Technique Three: Use sophisticated searches within social media

As with the above example, you can use real-language sentences to search Facebook within Facebook. Take the troubling issue of a common name. Let’s say you were trying to find information about someone named Laura Smith. Even if you know where the relevant Laura Smith lived, good luck narrowing it down on Facebook. Do you know where she works or used to work? Try a real-language request: “People named Laura Smith who worked at McDonalds.” That will narrow down your search magically.

This technique is also great for finding former employees or other groups of witnesses. Try “People who worked at McDonald’s and lived in St. Louis,” for example, to identify former employees of McDonalds stores in St. Louis.

Another great site for finding former employees or groups of witnesses is, of course, LinkedIn. With the Advanced Search function, you can narrow down the search results by employer, geography and other factors. Does your subscription level not give you last names? Don’t fear, just take the information you do have from the profile and put it in Google. The Google search will often return a link with that missing last name.  One issue with visiting profiles of potential witnesses on LinkedIn is that the LinkedIn algorithm will think you know each other and might “suggest” to that person that they know you. Also, check your own privacy setting! Do you mind if people see you viewed their profiles? If so, make sure to mark your “Profile Viewing Options” to “Private Mode.”

Technique Four: Use Google to search social media

Some social media don’t have effective search tools on their sites, except to connect with your friends after you sign up. One workaround is to use the “site” search function with Google.  Let’s say you want to find where a witness named Evan Smith had moved. The location-based social media site Foursquare would be a good bet. Try this search in Google:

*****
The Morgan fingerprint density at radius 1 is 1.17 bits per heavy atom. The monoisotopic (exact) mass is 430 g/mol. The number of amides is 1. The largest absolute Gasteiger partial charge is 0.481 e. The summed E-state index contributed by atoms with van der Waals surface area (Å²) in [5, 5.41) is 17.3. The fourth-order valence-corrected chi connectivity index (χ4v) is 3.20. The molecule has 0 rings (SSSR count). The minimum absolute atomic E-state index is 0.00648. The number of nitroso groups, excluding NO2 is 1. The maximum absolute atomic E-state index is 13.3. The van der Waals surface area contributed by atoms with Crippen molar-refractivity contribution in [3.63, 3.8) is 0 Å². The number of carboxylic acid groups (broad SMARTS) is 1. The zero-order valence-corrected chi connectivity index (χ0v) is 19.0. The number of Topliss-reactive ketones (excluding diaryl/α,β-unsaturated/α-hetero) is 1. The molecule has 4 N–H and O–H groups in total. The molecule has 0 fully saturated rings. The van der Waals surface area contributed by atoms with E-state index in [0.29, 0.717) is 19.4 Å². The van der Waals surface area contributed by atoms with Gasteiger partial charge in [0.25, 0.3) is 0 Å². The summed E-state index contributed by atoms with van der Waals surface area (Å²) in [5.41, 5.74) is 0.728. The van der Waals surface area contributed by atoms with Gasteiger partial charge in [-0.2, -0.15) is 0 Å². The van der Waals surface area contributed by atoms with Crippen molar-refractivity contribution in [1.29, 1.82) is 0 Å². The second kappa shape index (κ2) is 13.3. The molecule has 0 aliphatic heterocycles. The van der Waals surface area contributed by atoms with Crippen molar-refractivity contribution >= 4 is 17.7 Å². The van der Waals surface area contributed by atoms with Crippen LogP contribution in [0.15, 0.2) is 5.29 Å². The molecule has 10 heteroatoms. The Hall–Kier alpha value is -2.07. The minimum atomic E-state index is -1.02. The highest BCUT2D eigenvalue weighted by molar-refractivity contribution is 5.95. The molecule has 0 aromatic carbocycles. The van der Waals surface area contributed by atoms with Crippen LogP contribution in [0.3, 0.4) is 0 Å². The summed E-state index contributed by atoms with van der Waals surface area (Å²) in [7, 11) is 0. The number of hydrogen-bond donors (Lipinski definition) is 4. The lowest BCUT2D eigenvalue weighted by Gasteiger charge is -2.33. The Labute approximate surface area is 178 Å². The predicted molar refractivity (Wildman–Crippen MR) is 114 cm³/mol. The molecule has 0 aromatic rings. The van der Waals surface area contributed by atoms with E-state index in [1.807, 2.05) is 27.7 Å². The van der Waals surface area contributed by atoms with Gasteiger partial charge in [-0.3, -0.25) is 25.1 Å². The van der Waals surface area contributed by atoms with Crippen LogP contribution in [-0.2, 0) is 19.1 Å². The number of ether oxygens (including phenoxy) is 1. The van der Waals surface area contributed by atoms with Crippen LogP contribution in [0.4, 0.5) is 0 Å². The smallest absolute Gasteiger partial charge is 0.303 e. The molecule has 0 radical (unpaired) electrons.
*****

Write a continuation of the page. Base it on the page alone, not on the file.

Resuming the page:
Site:foursquare “Evan Smith”

Also, try using hashtags, handles or keywords with the Google “site” search. Let’s say you were looking for former employees of McDonalds, a generally young group with low presence on the general web. You could use:

Site:instagram #mcdonalds #job

Or even site:instagram #mcdonalds #hatemyjob or #lastday

The possibilities are endless and results are abundantly fruitful.

Happy hunting!

Image courtesy of:Twin Design / Shutterstock.com

About Lecia Kaslofsky

Lecia Kaslofsky
Lecia Kaslofsky is founder and chief executive officer of FactBox. Ever since learning BASIC for the Apple II as a kid, Lecia has put technology at the center of her professional practice. From founding the investment arm of the first OCC-regulated Internet Bank to being the youngest equity partner of a large investigative firm, Lecia has pioneered the use of tech to reduce inefficiencies and enhance the role of the professional as storyteller. She is a frequent speaker on search technique and strategy, and presents seminars to law firms, bar associations, industry groups and graduate programs. Lecia is a graduate of Vassar College and the past recipient of a research grant from the National Endowment for the Humanities.